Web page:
|Release: October 3, 2011|
|Screen Resolution: 480p-1080p|
Moving around the grid can be a little irritating, though. For example, I once told a character to attack an enemy on the other side of a spike trap, assuming he'd have the good sense to, you know, walk around the trap first. Nope—he just walked right through it and took damage. Perhaps under the official D&D rules I'm supposed to have my "Rogue" character disarm the trap before attacking, instead of assuming my brick-headed "Fighter" knows that spikes are dangerous, but it's still frustrating to watch.
There's plenty of storytelling here, including blocks of text to read in just about every room you enter, but none of it amounts to much. The prose reads like it comes from a children's book, and, honestly, I couldn't make out much of the plot. Perhaps the tale will be of more interest to people who are steeped in D&D lore. (There's a new book by R. A. Salvatore called Neverwinter, book two of the Neverwinter saga, coming out soon.)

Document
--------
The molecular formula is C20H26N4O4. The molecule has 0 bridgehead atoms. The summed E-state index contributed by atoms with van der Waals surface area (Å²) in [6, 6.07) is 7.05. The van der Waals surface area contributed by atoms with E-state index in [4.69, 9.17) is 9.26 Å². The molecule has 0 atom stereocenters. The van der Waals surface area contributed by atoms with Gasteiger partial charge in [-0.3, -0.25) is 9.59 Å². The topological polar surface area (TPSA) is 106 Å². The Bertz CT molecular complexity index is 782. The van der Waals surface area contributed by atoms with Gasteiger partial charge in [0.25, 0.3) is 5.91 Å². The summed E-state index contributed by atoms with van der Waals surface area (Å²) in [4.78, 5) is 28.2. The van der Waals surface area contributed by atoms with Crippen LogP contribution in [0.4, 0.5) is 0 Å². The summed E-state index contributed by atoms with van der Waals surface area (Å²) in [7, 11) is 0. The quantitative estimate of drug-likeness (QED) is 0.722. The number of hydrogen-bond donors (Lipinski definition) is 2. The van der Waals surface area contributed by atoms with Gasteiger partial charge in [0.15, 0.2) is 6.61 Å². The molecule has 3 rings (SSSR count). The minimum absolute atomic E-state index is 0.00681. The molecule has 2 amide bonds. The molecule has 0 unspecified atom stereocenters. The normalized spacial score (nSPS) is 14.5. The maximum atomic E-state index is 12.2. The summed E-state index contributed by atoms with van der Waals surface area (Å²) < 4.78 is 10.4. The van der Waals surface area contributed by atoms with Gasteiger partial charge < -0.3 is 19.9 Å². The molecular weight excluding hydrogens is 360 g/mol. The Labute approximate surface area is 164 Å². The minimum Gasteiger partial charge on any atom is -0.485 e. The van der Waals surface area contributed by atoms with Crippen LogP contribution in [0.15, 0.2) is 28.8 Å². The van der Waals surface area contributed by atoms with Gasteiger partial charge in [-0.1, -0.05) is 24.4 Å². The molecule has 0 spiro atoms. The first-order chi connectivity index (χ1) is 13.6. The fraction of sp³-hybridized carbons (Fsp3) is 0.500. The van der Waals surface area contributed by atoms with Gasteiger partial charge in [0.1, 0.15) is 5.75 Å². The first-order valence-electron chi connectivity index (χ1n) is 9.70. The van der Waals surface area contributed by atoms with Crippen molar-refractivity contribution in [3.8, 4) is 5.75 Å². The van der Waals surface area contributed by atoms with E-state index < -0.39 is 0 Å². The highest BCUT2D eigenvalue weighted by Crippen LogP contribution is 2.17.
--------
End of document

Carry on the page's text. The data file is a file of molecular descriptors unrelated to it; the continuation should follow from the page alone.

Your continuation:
The presentation here is fine for a Facebook game. The game is played entirely with the left mouse button (click the right one, and you bring up an annoying menu that's hard to get rid of). The graphics are solid enough that they don't hurt your eyes, though they don't have a lot of personality aside from the occasional gruesome blood spatter. There's also a full-screen mode, which is a nice touch. The epic music is fine, though I imagine many Facebook players keep the sound off. The sound effects range from chillingly effective (the sickening sound it makes when you gore someone with a melee weapon) to utterly cheesy (the "aggressive" noises the enemies make).
D&D: Heroes of Neverwinter is the perfect game if you're in a very narrow demographic: D&D-loving Facebook users with lots of likeminded friends. If you match that description, you'll be able to plunder countless dungeons with your friends' characters in your party, and you'll profit whenever your friends take your character for a spin. Otherwise, playing this incarnation of the famous board game can be fun, but it will be a constant drain on your wallet, and you'll miss out on the social networking that only Facebook can provide.
CCC Contributing Writer